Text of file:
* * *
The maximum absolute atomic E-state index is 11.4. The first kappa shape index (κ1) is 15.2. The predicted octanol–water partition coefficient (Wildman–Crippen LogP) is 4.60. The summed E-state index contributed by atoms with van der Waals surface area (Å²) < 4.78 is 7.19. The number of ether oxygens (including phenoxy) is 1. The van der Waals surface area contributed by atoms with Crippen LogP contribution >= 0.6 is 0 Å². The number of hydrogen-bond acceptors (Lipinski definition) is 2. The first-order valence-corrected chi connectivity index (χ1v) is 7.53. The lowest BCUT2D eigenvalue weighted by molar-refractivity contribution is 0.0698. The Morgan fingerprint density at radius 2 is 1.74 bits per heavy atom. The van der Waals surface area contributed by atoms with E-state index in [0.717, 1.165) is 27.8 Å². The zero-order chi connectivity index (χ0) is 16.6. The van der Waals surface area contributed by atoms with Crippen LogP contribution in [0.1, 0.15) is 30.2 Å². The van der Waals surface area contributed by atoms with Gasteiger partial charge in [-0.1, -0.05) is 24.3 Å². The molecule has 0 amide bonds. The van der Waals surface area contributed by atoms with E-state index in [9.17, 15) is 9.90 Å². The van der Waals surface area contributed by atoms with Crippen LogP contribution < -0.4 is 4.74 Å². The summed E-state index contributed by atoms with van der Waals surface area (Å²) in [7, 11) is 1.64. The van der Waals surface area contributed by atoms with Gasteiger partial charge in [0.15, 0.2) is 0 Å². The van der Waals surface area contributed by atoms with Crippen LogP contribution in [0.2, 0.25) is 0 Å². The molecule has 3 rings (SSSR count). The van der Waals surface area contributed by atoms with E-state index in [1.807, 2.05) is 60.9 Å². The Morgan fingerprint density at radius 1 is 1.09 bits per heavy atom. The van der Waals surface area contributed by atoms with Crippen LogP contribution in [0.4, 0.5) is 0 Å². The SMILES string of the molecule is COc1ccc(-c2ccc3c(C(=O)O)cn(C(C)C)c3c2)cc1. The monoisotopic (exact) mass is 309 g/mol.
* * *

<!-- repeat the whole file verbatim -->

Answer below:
The maximum absolute atomic E-state index is 11.4. The first kappa shape index (κ1) is 15.2. The predicted octanol–water partition coefficient (Wildman–Crippen LogP) is 4.60. The summed E-state index contributed by atoms with van der Waals surface area (Å²) < 4.78 is 7.19. The number of ether oxygens (including phenoxy) is 1. The van der Waals surface area contributed by atoms with Crippen LogP contribution >= 0.6 is 0 Å². The number of hydrogen-bond acceptors (Lipinski definition) is 2. The first-order valence-corrected chi connectivity index (χ1v) is 7.53. The lowest BCUT2D eigenvalue weighted by molar-refractivity contribution is 0.0698. The Morgan fingerprint density at radius 2 is 1.74 bits per heavy atom. The van der Waals surface area contributed by atoms with E-state index in [0.717, 1.165) is 27.8 Å². The zero-order chi connectivity index (χ0) is 16.6. The van der Waals surface area contributed by atoms with Crippen LogP contribution in [0.1, 0.15) is 30.2 Å². The van der Waals surface area contributed by atoms with Gasteiger partial charge in [-0.1, -0.05) is 24.3 Å². The molecule has 0 amide bonds. The van der Waals surface area contributed by atoms with E-state index in [9.17, 15) is 9.90 Å². The van der Waals surface area contributed by atoms with Crippen LogP contribution < -0.4 is 4.74 Å². The summed E-state index contributed by atoms with van der Waals surface area (Å²) in [7, 11) is 1.64. The van der Waals surface area contributed by atoms with Gasteiger partial charge in [0.15, 0.2) is 0 Å². The van der Waals surface area contributed by atoms with Crippen LogP contribution in [0.2, 0.25) is 0 Å². The molecule has 3 rings (SSSR count). The van der Waals surface area contributed by atoms with E-state index in [1.807, 2.05) is 60.9 Å². The Morgan fingerprint density at radius 1 is 1.09 bits per heavy atom. The van der Waals surface area contributed by atoms with Crippen LogP contribution in [0.4, 0.5) is 0 Å². The SMILES string of the molecule is COc1ccc(-c2ccc3c(C(=O)O)cn(C(C)C)c3c2)cc1. The monoisotopic (exact) mass is 309 g/mol.